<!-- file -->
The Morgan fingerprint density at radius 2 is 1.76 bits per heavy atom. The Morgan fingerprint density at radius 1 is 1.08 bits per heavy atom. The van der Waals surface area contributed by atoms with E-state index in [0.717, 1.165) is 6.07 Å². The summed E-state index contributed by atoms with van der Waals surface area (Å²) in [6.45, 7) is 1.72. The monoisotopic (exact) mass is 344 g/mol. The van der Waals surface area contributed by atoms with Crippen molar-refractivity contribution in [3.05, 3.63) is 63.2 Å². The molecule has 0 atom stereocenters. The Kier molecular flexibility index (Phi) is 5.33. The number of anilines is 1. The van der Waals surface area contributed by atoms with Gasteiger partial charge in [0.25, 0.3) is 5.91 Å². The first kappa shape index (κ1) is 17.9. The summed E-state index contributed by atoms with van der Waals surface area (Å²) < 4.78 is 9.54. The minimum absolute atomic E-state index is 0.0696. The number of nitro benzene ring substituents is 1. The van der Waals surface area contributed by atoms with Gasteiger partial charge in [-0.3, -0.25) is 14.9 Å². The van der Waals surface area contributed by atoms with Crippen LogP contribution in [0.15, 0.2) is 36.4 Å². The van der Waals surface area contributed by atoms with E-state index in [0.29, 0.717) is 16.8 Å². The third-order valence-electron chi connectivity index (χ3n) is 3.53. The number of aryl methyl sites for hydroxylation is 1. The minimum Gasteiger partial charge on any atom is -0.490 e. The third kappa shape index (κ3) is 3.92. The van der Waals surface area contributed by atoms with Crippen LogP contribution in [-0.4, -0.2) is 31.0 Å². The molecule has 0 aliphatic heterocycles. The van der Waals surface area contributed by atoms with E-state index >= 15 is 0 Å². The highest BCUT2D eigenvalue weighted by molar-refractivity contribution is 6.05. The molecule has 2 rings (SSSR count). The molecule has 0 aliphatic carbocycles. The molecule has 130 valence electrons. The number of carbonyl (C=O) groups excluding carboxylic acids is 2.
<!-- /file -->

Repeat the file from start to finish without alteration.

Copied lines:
The Morgan fingerprint density at radius 2 is 1.76 bits per heavy atom. The Morgan fingerprint density at radius 1 is 1.08 bits per heavy atom. The van der Waals surface area contributed by atoms with E-state index in [0.717, 1.165) is 6.07 Å². The summed E-state index contributed by atoms with van der Waals surface area (Å²) in [6.45, 7) is 1.72. The monoisotopic (exact) mass is 344 g/mol. The van der Waals surface area contributed by atoms with Crippen molar-refractivity contribution in [3.05, 3.63) is 63.2 Å². The molecule has 0 atom stereocenters. The Kier molecular flexibility index (Phi) is 5.33. The number of anilines is 1. The van der Waals surface area contributed by atoms with Gasteiger partial charge in [0.25, 0.3) is 5.91 Å². The first kappa shape index (κ1) is 17.9. The summed E-state index contributed by atoms with van der Waals surface area (Å²) < 4.78 is 9.54. The minimum absolute atomic E-state index is 0.0696. The number of nitro benzene ring substituents is 1. The van der Waals surface area contributed by atoms with Gasteiger partial charge in [-0.3, -0.25) is 14.9 Å². The van der Waals surface area contributed by atoms with Crippen LogP contribution in [0.15, 0.2) is 36.4 Å². The van der Waals surface area contributed by atoms with E-state index in [0.29, 0.717) is 16.8 Å². The third-order valence-electron chi connectivity index (χ3n) is 3.53. The number of aryl methyl sites for hydroxylation is 1. The minimum Gasteiger partial charge on any atom is -0.490 e. The third kappa shape index (κ3) is 3.92. The van der Waals surface area contributed by atoms with Crippen LogP contribution in [-0.4, -0.2) is 31.0 Å². The molecule has 0 aliphatic heterocycles. The van der Waals surface area contributed by atoms with E-state index >= 15 is 0 Å². The highest BCUT2D eigenvalue weighted by molar-refractivity contribution is 6.05. The molecule has 2 rings (SSSR count). The molecule has 0 aliphatic carbocycles. The molecule has 130 valence electrons. The number of carbonyl (C=O) groups excluding carboxylic acids is 2.